Palm Harbor, FL -- As a disabled veteran and an American Legion member, you might think Robert Baratta would be a big fan of a proposed license plate being pushed by the American Legion here in Florida.
But that's hardly the case. In fact, Baratta says, "If this license plate gets approved, it's a disgrace to our great country."
The image depicts a soldier with a flag draped over his right shoulder. Funds raised will support youth leadership programs and veterans who have fallen on hard times.
Baratta, who resides in Palm Harbor, says that intentionally or not, the design has major flaws, which he pointed out to state legion officials when they made a plate presentation to the local legion chapter a couple of months ago.
Baratta says the soldier's image -- mourning a lost comrade -- is clearly wearing US Army fatigues, thereby excluding other branches of service.
His pocket is also unfastened. "This soldier is out of appearance in regulation," says Baratta. He notes that the soldier's face is solemnly looking down instead of up, proudly.
But perhaps the biggest flaw, says Baratta, is that US flag is draped over the soldier's right shoulder, a condition the Stars and Stripes should never be in.
"Our colors are never to be draped, and it's disgraceful to our country. I understand the photo is of a lost comrade. That still does not give reason to have the United States flag -- our nation's colors -- draped," he says.
We asked officials with the American Legion in Orlando, who designed the plate, what they thought of Baratta's criticism.
"Ninety-nine percent of people who saw the design gave us positive feedback and had no problem with it," said Jerry Mullenix, the Legion's Assistant Adjutant. Mullenix says they went through a long selection process before deciding upon this design, which has already been sent to the Florida DOT in Tallahassee.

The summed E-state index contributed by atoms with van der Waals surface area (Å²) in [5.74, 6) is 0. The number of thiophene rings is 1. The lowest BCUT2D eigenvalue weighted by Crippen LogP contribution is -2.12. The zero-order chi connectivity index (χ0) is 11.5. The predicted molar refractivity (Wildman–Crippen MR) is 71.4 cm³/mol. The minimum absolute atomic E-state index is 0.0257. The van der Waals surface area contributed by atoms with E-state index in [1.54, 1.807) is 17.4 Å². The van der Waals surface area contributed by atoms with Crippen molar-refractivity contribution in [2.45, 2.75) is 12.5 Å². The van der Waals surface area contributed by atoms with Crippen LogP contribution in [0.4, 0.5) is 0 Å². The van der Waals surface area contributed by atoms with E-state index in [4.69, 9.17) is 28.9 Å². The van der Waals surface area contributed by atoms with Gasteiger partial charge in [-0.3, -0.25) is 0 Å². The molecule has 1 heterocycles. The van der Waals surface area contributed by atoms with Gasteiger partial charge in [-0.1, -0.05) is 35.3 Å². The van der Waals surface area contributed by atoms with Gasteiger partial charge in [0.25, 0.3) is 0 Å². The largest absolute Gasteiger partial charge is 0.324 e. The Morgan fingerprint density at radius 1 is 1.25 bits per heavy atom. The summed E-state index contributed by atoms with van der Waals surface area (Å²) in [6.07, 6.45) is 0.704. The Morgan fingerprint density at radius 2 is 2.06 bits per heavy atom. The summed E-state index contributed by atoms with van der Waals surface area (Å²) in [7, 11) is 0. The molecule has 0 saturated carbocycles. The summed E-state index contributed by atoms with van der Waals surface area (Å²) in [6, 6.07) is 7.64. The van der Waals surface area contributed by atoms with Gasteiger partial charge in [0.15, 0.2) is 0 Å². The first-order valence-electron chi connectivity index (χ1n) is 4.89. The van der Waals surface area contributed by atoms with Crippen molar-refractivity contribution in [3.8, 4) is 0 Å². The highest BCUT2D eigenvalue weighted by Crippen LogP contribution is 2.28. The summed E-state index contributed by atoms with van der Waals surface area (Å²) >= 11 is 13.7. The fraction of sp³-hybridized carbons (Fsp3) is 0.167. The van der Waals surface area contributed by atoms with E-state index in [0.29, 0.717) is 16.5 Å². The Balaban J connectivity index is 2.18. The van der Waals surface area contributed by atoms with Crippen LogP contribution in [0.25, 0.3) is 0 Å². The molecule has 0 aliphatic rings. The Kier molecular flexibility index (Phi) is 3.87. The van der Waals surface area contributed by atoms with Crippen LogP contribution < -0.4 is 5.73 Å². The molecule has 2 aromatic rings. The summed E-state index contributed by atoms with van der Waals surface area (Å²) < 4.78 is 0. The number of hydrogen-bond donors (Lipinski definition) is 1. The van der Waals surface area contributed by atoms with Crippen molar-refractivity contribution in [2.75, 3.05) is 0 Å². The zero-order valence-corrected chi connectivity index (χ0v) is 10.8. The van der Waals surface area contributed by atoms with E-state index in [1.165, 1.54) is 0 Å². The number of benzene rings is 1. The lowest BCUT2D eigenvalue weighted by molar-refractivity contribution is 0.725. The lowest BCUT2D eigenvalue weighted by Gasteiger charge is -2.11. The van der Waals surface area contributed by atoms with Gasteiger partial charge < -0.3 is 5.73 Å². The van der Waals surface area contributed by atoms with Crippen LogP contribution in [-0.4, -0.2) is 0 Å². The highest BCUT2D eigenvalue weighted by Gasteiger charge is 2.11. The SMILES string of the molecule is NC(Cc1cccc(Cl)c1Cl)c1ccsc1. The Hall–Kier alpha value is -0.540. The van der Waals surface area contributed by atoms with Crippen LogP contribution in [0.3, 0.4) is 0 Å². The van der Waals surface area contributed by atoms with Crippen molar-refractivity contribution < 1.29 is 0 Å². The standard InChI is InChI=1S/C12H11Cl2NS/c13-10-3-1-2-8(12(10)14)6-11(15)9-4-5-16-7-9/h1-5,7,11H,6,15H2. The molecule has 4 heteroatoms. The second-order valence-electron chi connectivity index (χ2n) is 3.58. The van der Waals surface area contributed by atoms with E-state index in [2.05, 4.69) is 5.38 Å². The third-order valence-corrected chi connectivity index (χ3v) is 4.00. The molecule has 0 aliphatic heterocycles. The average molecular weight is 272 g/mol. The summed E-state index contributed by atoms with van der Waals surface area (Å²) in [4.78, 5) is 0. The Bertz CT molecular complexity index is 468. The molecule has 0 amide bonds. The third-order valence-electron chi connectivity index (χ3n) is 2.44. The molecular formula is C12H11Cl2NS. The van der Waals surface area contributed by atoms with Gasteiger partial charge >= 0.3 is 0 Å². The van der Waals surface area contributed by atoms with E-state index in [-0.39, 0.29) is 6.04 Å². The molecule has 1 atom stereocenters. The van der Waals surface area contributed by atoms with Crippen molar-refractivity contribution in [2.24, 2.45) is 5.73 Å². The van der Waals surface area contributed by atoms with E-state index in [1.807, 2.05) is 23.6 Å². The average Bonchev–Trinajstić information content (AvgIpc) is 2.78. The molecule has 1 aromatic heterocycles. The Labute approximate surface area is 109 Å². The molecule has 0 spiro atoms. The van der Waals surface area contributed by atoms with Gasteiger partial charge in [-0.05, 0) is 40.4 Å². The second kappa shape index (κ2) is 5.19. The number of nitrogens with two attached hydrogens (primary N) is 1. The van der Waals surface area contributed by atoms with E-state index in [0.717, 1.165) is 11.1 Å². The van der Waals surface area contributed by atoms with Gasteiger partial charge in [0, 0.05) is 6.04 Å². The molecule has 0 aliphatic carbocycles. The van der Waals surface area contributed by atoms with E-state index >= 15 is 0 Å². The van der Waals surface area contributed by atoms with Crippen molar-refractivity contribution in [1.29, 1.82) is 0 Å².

He says thousands of people voted on it, and there were "two or three" critics. Even those issues, he says, were addressed if they warranted it.
Mullenix does say the unfastened pocket was an oversight, but it was too late for them to make a correction before the image was sent off to Tallahassee. The "Army" patch, depicting a particular branch of service was, however, removed using Photoshop, in order to be more inclusive, he says.
As for the flag?
Mullenix says they found nothing disrespectful about the way the flag was being draped, since "the stars are facing up and the stripes are down." Based upon their interpretation of the flag-flying guidelines regulations, it's not an issue.
So far, the Florida Legion chapter has collected more than 400 pre-orders for the plate. If they reach 1,000, it goes into production. Mullenix says what's more important is the $35 per plate that will be raised for the Legion's worthwhile programs and charities.
But Baratta says it should have been done better.
"If this license plate gets approved," says Baratta, "it's a disgrace to our great country, military, veterans, American Legion, and the great State of Florida."
If you'd like to see the plate, or perhaps even order one, click here.